The pickleball lob shot is just another shot and just like
every other shot it needs to be learned and when executed like we see many of the higher ranked players do, it can be a point saver and a point winner.
Good players know how and when to hit one and how and where to return one to gain advantage.
(We will concentrate primarily on the 'when' and 'where' and provide just a little bit of insight on the ‘how’ part in the video below from in particular the non-Volley Zone).
There are 3 particular types of lobs that you will find played which can be termed Offensive (play) and Defensive (play) primarily because of the intention of the lob played or where you are positioned on the court.
1) The offensive lob shot from the non-volley zone line which could be described as the dink lob as it an extension of the dink shot motion. This is best disguised by playing it with an extended flip of the wrist as your follow through at the end of your dink shot.
The NVZ (non-volley zone) line proves to be best position from which to play the lob and win or at least play and apply the offensive pressure to set-up a return shot that you can then hit to win because of factors now more in your favor.
· You are at the non-volley zone line as too are they (your opposition) at the non-volley zone
· Their time to see and react to a lob shot is short
· You have court space to play with behind the opposition
· It is easier to lift the ball in the trajectory required to get the ball over their head and still land in the court behind
If they do back up and retreat which in itself is not the easiest thing to have to do and will likely be outside of the base line, but are then forced to play a defensive shot, you are left standing in prime position to return a likely less than perfect return from them.
2) The Offensive in-play lob shot is best played when the ball is returned shallow in the court and they are running up to the Non Volley Zone line. This ‘in-play’ lob is not a very effective and a low percentage shot to play however if the ball lands deep in the court because it will put you in the position of the ‘defensive in trouble’ lob explained below.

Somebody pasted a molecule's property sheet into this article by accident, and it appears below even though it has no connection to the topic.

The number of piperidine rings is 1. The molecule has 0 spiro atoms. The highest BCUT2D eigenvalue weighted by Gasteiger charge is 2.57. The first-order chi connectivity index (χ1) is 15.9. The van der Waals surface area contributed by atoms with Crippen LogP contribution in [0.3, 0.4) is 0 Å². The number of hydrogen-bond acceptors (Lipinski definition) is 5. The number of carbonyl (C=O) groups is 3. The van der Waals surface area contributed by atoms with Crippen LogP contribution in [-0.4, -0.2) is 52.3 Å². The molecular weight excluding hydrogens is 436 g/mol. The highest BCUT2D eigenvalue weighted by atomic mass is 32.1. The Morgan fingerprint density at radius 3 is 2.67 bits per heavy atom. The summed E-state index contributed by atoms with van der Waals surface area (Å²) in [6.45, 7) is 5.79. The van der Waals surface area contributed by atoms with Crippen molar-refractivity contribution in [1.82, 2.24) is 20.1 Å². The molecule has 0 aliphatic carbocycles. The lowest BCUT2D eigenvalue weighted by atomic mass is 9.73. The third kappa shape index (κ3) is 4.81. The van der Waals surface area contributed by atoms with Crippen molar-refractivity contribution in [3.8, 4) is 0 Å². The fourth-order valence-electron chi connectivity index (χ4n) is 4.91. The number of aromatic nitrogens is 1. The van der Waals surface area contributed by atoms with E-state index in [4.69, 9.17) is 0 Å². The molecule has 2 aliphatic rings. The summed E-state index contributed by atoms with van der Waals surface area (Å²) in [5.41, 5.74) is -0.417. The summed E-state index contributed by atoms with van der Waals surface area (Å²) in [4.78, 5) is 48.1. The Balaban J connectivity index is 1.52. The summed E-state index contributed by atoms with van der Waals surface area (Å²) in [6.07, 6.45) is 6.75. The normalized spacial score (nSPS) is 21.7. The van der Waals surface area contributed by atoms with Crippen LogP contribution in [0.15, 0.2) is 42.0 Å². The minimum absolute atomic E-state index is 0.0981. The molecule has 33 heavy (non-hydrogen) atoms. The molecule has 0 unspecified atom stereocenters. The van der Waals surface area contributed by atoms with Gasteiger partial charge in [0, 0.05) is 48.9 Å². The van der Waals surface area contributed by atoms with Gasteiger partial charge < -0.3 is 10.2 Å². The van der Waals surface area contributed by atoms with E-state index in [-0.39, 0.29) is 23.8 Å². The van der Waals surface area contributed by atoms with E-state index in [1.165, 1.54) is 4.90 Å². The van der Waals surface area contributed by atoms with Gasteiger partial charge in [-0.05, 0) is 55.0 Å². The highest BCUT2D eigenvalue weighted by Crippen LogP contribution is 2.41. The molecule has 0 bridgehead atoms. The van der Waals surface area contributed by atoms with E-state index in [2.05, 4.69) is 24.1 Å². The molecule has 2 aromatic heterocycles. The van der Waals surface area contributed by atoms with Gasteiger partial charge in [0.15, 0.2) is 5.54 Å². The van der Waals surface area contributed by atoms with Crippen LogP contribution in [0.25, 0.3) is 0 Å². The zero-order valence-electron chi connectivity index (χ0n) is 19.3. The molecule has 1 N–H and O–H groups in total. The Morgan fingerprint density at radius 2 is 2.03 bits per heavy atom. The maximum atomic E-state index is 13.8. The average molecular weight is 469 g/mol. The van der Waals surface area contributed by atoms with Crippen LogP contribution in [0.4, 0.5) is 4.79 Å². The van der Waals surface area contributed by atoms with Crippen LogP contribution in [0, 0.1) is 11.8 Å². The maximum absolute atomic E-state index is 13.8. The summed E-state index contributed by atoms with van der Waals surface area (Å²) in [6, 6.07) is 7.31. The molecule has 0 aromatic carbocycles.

3) The Defensive in-trouble lob shot because you are running down a lob played behind you or you have been played into another poor position perhaps wide of the court.
This shot can buy you time to get back to the non-volley zone but recognize that there are times that this is a poor percentage play and the closer your opposition are to the non-volley zone the poorer it is because you are suddenly at risk of them running into a lob that has fallen short to hit a volley shot at you from above net height or of course playing an overhead smash.
The alternative shot option to play here in most instances would be to return the ball into the kitchen thus opening up the option for you to regain position at the non-volley zone and hopefully preventing an attacking return shot as the ball bounces too low and too close to the net increasing the likely hood they will play a dink.
An important thing to consider when playing this shot outdoors of course is the wind. A slight breeze into your face can literally add a couple of feet to the court - or effectively hold the ball up a couple of feet. Likewise playing the lob shot with the wind up your tail will see it sail out of bounds all too easily and will make it very hard to play and land this shot in court with any effective percentage.
So How Might You play the Pickleball Lob Shot
Here is one persons instruction on how to play the lob shot from the non-volley zone.
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